HENRY HAMILTON Biography - Polititians


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Name: Henry Hamilton                                                                           
Born: 1734                                                                                     
Died: 29 September 1796                                                                         
Henry Hamilton (c.1734 – 29 September 1796) was an Irish-born official of the                 
British Empire. He was captured during the American Revolutionary War while                     
serving as the lieutenant governor at the British post of Fort Detroit.                         
Henry was probably born in Dublin, Ireland, a younger son of Henry Hamilton (1692–1743),     
an Irish Member of Parliament. He was raised in County Cork, then started his                   
military career when the French and Indian War, in the attack on Fortress                       
Louisbourg and the Battle of Quebec. With the support of Lieutenant Governor of                 
Canada Guy Carleton, Hamilton rose to the rank of brigade major. In 1775, he                   
sold his commission, leaving the British Army for a political career.                           
In 1775, Hamilton was appointed Lieutenant Governor and Superintendent of Indian               
Affairs at Fort Detroit, one of five newly created lieutenant governorships in                 
the recently expanded Province of Quebec. The American Revolutionary War was                   
already underway by the time Hamilton arrived at Detroit to assume his duties.                 
Hamilton was in a difficult position: as a civil official, Hamilton had few                     
regular troops at his command, and the natives of the region—French Canadians                 
and American Indians—were not all supporters of the British regime.                           
Hamilton became adept at diplomacy with American Indians, establishing good                     
relations with local Indian leaders. When the war began, British officials                     
initially determined not to enlist Indians as allies in the war effort, but in                 
1777 Hamilton received instructions to encourage Indian raids against the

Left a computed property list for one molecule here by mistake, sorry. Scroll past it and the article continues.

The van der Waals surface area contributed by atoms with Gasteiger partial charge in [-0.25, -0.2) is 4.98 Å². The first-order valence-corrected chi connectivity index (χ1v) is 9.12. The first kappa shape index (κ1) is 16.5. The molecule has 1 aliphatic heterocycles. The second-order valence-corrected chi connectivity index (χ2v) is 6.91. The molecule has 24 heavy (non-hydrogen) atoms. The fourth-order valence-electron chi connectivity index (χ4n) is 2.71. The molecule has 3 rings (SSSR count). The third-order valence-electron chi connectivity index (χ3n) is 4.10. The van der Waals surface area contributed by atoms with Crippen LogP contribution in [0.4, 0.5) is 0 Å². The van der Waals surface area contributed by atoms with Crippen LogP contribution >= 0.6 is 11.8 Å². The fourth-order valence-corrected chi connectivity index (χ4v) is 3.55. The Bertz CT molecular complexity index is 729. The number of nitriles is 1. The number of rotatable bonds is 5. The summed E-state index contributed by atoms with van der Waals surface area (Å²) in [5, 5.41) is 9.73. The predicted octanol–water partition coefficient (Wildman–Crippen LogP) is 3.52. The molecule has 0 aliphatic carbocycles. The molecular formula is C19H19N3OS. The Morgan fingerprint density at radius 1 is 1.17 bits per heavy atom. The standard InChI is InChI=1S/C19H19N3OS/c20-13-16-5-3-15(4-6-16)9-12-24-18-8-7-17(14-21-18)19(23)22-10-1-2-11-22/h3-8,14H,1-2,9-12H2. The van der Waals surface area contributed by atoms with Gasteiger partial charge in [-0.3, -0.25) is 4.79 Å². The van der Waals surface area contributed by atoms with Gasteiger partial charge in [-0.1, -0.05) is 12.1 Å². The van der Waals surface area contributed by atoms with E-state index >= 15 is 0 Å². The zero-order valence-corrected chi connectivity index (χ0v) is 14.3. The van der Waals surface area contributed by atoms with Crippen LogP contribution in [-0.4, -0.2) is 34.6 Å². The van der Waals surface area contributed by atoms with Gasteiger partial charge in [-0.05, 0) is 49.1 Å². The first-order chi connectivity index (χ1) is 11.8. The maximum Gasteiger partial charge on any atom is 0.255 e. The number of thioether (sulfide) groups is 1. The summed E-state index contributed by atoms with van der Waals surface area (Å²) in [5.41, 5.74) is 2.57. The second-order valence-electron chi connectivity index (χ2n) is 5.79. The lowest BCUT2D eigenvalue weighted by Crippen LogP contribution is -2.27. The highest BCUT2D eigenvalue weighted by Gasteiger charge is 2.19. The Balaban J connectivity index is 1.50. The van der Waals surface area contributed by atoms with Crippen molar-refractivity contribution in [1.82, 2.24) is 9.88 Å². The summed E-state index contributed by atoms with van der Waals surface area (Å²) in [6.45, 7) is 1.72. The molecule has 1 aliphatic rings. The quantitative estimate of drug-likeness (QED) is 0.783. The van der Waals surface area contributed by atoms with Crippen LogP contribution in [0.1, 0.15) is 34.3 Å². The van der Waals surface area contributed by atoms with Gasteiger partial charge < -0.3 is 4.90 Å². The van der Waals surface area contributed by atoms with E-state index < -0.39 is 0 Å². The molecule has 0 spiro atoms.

American frontier settlements of Virginia and Pennsylvania. This was a                         
controversial policy because it was realised that civilian colonists would                     
inevitably be killed in these raids. Hamilton attempted to limit civilian                       
casualties by sending British officers and French-Canadian militia with the                     
American Indian war parties. Nevertheless, hundreds of settlers in Kentucky and                 
western Pennsylvania were killed and scalped by raiding parties during the war.                 
In Detroit, Hamilton paid bounties for prisoners and scalps brought in by the                   
Indians. He became hated by American settlers, who dubbed him the "Hair-buyer                   
In 1778, Virginia forces under Colonel George Rogers Clark captured several                     
undermanned British posts in the Illinois country, including Fort Sackville at                 
Vincennes. Hamilton set out from Detroit in late August to retake the post. By                 
the coming of winter he had succeeded. But in February 1779 Clark returned to                   
Vincennes in a surprise march, recapturing the outpost and taking Hamilton                     
Because of his support of the Indian raids, the Virginians regarded Hamilton as                 
a war criminal rather than a conventional prisoner of war. Clark sent Hamilton                 
to Williamsburg, Virginia, where he was jailed and often kept in irons by                       
Governor Thomas Jefferson. Jefferson finally granted Hamilton parole at the                     
instructions of General George Washington. In early 1781, Hamilton was exchanged               
and traveled to London.                                                                         
Hamilton returned to Canada in 1782, becoming Lieutenant-Governor, and later                   
Deputy-Governor at Quebec. He went on to be Governor of Bermuda (1786-1793) and                 
of Dominica (1795-1796). He married late in life to Elizabeth Lee, and their                   
only child was a daughter who died in 1871 without children. He died on the                     
island of Antigua in 1796, while still Governor of Dominica. Sackville Hamilton,               
his older brother, was a Privy Councillor and Chief Secretary for Ireland.